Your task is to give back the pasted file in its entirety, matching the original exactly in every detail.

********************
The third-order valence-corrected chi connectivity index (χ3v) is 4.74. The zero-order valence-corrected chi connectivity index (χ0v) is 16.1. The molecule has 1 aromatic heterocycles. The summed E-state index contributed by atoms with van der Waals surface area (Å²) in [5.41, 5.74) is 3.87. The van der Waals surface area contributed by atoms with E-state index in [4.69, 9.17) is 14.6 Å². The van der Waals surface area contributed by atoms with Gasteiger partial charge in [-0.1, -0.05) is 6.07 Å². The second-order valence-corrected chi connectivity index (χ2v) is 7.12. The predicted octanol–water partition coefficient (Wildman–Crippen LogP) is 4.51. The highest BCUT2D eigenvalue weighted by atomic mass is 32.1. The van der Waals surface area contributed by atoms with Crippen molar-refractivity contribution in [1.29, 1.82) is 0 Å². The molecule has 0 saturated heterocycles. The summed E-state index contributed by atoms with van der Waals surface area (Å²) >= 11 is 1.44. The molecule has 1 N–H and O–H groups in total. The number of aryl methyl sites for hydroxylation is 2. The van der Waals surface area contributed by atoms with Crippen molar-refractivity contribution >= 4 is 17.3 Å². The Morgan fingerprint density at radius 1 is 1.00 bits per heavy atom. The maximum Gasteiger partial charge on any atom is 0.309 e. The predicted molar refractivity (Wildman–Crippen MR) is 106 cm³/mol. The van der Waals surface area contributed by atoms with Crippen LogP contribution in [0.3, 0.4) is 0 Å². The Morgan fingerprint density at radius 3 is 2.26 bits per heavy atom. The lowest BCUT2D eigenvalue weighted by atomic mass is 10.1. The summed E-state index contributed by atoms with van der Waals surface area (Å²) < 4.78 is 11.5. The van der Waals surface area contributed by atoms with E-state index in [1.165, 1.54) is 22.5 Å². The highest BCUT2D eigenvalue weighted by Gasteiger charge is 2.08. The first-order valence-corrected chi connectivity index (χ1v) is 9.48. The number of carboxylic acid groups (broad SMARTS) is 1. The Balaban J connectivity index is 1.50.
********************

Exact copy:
The third-order valence-corrected chi connectivity index (χ3v) is 4.74. The zero-order valence-corrected chi connectivity index (χ0v) is 16.1. The molecule has 1 aromatic heterocycles. The summed E-state index contributed by atoms with van der Waals surface area (Å²) in [5.41, 5.74) is 3.87. The van der Waals surface area contributed by atoms with E-state index in [4.69, 9.17) is 14.6 Å². The van der Waals surface area contributed by atoms with Gasteiger partial charge in [-0.1, -0.05) is 6.07 Å². The second-order valence-corrected chi connectivity index (χ2v) is 7.12. The predicted octanol–water partition coefficient (Wildman–Crippen LogP) is 4.51. The highest BCUT2D eigenvalue weighted by atomic mass is 32.1. The van der Waals surface area contributed by atoms with Crippen molar-refractivity contribution in [1.29, 1.82) is 0 Å². The molecule has 0 saturated heterocycles. The summed E-state index contributed by atoms with van der Waals surface area (Å²) >= 11 is 1.44. The molecule has 1 N–H and O–H groups in total. The number of aryl methyl sites for hydroxylation is 2. The van der Waals surface area contributed by atoms with Crippen molar-refractivity contribution >= 4 is 17.3 Å². The Morgan fingerprint density at radius 1 is 1.00 bits per heavy atom. The maximum Gasteiger partial charge on any atom is 0.309 e. The predicted molar refractivity (Wildman–Crippen MR) is 106 cm³/mol. The van der Waals surface area contributed by atoms with Crippen LogP contribution in [0.3, 0.4) is 0 Å². The Morgan fingerprint density at radius 3 is 2.26 bits per heavy atom. The lowest BCUT2D eigenvalue weighted by atomic mass is 10.1. The summed E-state index contributed by atoms with van der Waals surface area (Å²) < 4.78 is 11.5. The van der Waals surface area contributed by atoms with E-state index in [1.165, 1.54) is 22.5 Å². The highest BCUT2D eigenvalue weighted by Gasteiger charge is 2.08. The first-order valence-corrected chi connectivity index (χ1v) is 9.48. The number of carboxylic acid groups (broad SMARTS) is 1. The Balaban J connectivity index is 1.50.